• SonicZero London, England 31st May 2012 is pleased to announce the successful launch of its new upgraded website and improved email eBay alert service that helps increase the probability of buyers finding exactly what is being searched for on eBay.


    eBay buyers have been using StuffAlert to locate hard to find items on eBay since 2007. Now, as well as setting up alerts when no matching items are found, users can create email alerts where up to 25 items have been found. A complete record of all the items found matching users searches is automatically created and available to users on the website.

    With StuffAlert users can quickly and easily search eBay and set up email alerts for the items they are looking for. StuffAlert continues to search eBay all day everyday and automatically sends email eBay alerts notifying users of new listings with direct links to the item on eBay. Users can manage all their eBay searches and alerts in one place with no cap on how many alerts can be set up and with complete control over email alerts.Passwords are encrypted so only users know what searches they have set up.

    "The decision to upgrade the service was made in response to users requests and coincided with a decision to get eBay approval to increase the frequency of our automatic eBay searches. The result has been to deliver more frequent and consistent eBays alerts to our users who in turn are successfully completing more transactions" stated Rene Bachman, Managing Director of SonicZero.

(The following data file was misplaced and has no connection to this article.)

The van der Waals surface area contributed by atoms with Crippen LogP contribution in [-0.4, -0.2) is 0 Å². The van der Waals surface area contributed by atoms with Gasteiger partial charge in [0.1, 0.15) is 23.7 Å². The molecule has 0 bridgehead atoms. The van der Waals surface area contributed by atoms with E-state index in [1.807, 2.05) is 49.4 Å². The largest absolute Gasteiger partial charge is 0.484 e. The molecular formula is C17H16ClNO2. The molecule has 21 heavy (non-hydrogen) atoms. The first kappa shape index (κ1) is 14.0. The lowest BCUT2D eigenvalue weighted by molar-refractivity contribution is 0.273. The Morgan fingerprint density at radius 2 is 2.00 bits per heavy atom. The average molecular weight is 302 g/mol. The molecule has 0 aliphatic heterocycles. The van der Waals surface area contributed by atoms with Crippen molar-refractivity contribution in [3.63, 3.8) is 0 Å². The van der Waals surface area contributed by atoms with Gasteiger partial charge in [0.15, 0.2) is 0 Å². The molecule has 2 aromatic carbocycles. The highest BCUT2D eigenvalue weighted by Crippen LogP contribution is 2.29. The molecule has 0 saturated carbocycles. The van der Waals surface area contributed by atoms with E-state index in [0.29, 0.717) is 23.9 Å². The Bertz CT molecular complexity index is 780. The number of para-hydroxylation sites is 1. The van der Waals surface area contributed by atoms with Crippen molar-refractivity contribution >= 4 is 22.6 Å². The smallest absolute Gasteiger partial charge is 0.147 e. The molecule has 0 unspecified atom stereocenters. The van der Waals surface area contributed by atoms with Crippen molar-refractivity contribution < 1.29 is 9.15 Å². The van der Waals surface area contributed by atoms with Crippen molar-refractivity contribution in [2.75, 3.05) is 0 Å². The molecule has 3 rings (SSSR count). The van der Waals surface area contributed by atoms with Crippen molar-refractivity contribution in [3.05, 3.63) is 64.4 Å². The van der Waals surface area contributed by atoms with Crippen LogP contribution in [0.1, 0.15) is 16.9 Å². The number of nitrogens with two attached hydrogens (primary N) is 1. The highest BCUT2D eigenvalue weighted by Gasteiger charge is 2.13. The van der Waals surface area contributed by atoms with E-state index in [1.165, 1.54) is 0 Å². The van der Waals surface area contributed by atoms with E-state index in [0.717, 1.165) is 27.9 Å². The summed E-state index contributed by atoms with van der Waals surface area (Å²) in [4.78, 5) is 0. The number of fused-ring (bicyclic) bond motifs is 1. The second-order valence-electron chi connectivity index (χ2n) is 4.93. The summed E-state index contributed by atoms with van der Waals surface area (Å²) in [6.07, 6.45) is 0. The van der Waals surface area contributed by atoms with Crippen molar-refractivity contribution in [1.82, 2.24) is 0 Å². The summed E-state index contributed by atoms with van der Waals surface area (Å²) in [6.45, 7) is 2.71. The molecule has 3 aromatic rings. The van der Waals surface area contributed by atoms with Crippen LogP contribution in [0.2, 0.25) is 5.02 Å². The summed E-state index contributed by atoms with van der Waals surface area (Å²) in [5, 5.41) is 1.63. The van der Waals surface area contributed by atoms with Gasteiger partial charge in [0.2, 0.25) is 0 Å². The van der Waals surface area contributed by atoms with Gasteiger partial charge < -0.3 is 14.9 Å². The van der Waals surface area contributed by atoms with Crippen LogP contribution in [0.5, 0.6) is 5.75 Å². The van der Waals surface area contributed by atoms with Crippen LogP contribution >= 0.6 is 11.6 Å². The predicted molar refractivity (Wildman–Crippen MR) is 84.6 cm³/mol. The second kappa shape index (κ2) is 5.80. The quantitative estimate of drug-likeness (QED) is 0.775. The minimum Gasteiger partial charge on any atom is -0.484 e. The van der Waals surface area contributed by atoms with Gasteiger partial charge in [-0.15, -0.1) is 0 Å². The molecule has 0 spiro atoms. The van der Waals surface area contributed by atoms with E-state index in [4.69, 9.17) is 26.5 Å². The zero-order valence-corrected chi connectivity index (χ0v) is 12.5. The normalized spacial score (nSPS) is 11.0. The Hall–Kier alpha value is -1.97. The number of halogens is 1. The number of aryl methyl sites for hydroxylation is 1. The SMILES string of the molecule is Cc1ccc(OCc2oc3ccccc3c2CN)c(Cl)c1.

StuffAlert currently works on iPads and other similar tablet devices and should be accessible via smartphone later this year. It is available to eBay buyers using the US and UK eBay marketplaces. Plans are already underway for StuffAlert to be rolled out to other English speaking countries in the forthcoming weeks.

    eBay buyers whether newcomers and seasoned users interested in learning more about StuffAlert's eBay alert service can visit the website (http://www.stuffalert.com) or for more information Contact Us.



    About Soniczero and StuffAlert
    SonicZero is a UK based publishing software company specifically set up to develop an eBay compatible application that would make searching and finding hard to find item on eBay easier. Consistent with an objective of providing an enhanced service StuffAlert was upgraded and migrated to a new website in mid March 2012 and now provides a less restrictive search and alert service as well as buyer focused information.


    Contact Information
    Rene Bachman
    Managing Director
    SonicZero Limited
    Telephone : +44 (0)20 7193 5879
    email : info@soniczero.com

  • To help buyers purchase more confidently within the eBay coins category from 20th February 2012 only authentic coins can be listed on eBay.com.

    eBay worked with the Professional Numismatists Guild (a non profit making organisation made up of rare coin and note dealers) to create a policy in line with industry standards.

    Despite the fact that replica coins would meet industry standards if they are permanently marked with the word ‘Copy’ no replica coins can be listed on eBay.

    eBay defines replica coins as a copy or reproduction of an actual coin, including U.S., foreign and other historic coins.